Linda M. Sanabria is a writer and editor from Miami, Florida, who holds a law degree, a B.S. in criminal justice, and a minor in history.
Linda is currently a legal writer for FindLaw.com, with a focus on criminal law. She has harbored a love for writing for as long as she can remember. Linda has been reading and writing since her early childhood and started writing professionally almost a decade ago. While attending college and law school, she worked as a law clerk, writing tutor, content writer, resume writer, and copywriter. Although passionate about fiction, Linda has too many drafts and not enough time but plans to publish in the future. She also plans on practicing law.
In her spare time, Linda enjoys spending time with her family and friends, helping others, victim advocacy, working with children, and raising caterpillars. She loves The Beatles, Disney, Miami Heat, acting, video games, and Norse Mythology. Linda works hard to provide for her two beloved dogs and precious cat: Dolly, Princess, and Sadie.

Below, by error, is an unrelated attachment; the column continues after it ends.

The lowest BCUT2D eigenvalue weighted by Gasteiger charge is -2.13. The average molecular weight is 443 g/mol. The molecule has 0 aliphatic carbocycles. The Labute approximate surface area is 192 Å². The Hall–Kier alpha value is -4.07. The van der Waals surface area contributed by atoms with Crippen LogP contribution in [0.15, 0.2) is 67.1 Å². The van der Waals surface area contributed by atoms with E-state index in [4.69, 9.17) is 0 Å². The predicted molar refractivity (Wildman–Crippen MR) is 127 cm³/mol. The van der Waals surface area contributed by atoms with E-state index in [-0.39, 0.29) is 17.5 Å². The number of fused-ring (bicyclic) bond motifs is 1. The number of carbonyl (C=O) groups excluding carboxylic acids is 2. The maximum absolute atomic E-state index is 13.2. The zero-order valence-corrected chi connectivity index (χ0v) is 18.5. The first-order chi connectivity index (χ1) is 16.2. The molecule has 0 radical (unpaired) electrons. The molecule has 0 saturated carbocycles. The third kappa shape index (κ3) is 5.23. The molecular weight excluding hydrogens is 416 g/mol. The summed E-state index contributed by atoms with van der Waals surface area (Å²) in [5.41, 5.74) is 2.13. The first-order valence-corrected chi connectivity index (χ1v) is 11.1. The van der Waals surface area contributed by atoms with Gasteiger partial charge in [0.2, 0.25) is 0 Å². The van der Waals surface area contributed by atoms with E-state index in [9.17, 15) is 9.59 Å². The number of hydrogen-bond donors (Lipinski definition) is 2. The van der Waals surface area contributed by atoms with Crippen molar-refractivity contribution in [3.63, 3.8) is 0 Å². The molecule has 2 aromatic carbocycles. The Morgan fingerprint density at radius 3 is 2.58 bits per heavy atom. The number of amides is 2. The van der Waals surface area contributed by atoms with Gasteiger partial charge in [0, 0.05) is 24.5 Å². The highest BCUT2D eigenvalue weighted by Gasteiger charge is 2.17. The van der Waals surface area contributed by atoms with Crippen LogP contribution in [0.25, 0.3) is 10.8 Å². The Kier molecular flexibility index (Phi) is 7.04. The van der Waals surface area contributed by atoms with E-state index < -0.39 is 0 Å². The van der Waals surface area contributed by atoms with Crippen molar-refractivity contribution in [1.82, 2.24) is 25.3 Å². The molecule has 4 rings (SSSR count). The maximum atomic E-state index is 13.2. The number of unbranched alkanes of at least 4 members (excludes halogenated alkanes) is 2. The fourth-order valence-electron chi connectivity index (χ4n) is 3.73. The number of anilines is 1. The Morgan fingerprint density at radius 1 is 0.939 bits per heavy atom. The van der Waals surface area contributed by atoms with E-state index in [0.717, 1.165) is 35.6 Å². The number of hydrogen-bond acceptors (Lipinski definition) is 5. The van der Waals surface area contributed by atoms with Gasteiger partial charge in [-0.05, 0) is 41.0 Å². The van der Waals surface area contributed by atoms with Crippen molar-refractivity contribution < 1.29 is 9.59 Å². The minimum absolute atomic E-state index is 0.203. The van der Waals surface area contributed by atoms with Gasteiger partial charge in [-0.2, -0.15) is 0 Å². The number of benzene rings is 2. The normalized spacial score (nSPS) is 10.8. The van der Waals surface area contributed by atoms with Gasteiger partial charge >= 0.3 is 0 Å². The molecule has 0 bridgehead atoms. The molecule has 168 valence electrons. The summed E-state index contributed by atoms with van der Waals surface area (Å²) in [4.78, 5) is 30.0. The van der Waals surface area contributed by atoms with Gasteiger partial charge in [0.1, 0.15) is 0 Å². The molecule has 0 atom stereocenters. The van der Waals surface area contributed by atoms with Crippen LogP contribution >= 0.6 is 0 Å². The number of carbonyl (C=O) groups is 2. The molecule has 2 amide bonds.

The most difficult choice for many criminal defendants is whether to accept a plea bargain. Learn about the pros and cons of plea bargains, arguments for and against them, and much more at FindLaw's section on Plea Bargains.
After a person is convicted of a crime, whether through a guilty plea, plea bargain, or jury verdict, the appropriate legal punishment is determined at the sentencing phase. Learn about criminal sentencing and more at FindLaw's Criminal Procedure section.
A criminal defendant who is found to have been legally insane when a crime was committed may be entitled to a not-guilty verdict, or may receive less severe punishment. Learn about the insanity defense and more at FindLaw's Criminal Procedure section.